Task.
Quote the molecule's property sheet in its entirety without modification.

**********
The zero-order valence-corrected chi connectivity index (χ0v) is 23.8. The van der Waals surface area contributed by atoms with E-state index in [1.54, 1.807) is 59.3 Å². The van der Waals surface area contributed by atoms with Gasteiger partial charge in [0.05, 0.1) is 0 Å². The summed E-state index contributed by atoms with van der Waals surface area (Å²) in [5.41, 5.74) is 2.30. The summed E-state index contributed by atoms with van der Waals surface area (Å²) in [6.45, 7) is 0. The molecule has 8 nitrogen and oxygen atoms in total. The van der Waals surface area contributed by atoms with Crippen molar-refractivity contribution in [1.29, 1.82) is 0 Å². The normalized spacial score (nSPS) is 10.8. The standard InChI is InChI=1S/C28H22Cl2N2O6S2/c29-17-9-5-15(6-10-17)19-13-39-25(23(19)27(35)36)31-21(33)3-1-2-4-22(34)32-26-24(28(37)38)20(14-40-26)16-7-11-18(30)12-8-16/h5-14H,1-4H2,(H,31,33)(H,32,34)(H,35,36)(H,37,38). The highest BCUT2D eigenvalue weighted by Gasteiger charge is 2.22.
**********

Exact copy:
The zero-order valence-corrected chi connectivity index (χ0v) is 23.8. The van der Waals surface area contributed by atoms with E-state index in [1.54, 1.807) is 59.3 Å². The van der Waals surface area contributed by atoms with Gasteiger partial charge in [0.05, 0.1) is 0 Å². The summed E-state index contributed by atoms with van der Waals surface area (Å²) in [5.41, 5.74) is 2.30. The summed E-state index contributed by atoms with van der Waals surface area (Å²) in [6.45, 7) is 0. The molecule has 8 nitrogen and oxygen atoms in total. The van der Waals surface area contributed by atoms with Crippen molar-refractivity contribution in [1.29, 1.82) is 0 Å². The normalized spacial score (nSPS) is 10.8. The standard InChI is InChI=1S/C28H22Cl2N2O6S2/c29-17-9-5-15(6-10-17)19-13-39-25(23(19)27(35)36)31-21(33)3-1-2-4-22(34)32-26-24(28(37)38)20(14-40-26)16-7-11-18(30)12-8-16/h5-14H,1-4H2,(H,31,33)(H,32,34)(H,35,36)(H,37,38). The highest BCUT2D eigenvalue weighted by Gasteiger charge is 2.22.